Trusts and Retirement Assets
Updated: Jun 24, 2019
Increasingly, people are turning to the use of trusts in order to control the access to, and use of, their wealth after they die. Trusts are used to protect young or vulnerable children from receiving too much money too soon. They are used in second marriages in order to ensure that assets are protected for the children of a first marriage. Trusts are also used to help minimize or eliminate estate taxes, maintain privacy and avoid probate.
Retirement assets, such as IRAs and 401(k) plans, comprise a large portion of many people’s estates. Such assets are notoriously difficult to incorporate into an estate plan because they cannot be transferred during life and they are subject to numerous, arcane income tax rules. Using a trust as a vehicle to control retirement assets after death poses particular challenges because of these rules.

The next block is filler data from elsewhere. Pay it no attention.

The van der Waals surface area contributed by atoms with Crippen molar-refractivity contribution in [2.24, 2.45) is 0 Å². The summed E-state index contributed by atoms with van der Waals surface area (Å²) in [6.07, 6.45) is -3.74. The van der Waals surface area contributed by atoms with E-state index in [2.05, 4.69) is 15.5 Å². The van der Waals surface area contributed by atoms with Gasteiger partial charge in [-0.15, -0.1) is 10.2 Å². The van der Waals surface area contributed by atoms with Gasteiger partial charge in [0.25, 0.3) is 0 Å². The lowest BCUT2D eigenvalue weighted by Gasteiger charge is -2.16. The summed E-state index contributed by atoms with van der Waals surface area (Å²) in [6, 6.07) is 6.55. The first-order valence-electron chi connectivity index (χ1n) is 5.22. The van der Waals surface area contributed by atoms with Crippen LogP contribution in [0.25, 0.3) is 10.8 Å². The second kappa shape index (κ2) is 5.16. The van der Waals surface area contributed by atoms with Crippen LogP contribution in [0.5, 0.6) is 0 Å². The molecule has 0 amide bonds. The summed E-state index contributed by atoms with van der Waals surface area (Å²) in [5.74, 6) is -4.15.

In particular, naming a trust as a beneficiary of a retirement plan will determine how quickly the plan assets must be distributed – and therefore how quickly they will be subject to income taxation.
This blog will describe the rules that govern the interplay between trusts and retirement plans and how those rules determine the income taxation of plan assets. For the ease of discussion, I will refer only to IRAs – the same rules apply to 401(k) plans, etc.
The name of the game for IRAs? Maximum income tax deferral. During an IRA owner’s lifetime, the earnings of an IRA are not subject to income taxation. This permits the assets to grow tax-free – a significant benefit over a long period of time.
The quid pro quo for income tax deferral is that the owner must begin taking distributions from the IRA beginning at age 70½ (and paying tax on those distributions). Such distributions are known as “RMDs” (required minimum distributions). When the owner dies, various rules apply in setting the RMDs for those who inherit the IRA, whether they be spouses, children, etc. With respect to estate planning, often the trick is to try and continue, as much as possible, the deferral of income taxes after death -- while maintaining control of the IRA via a trust.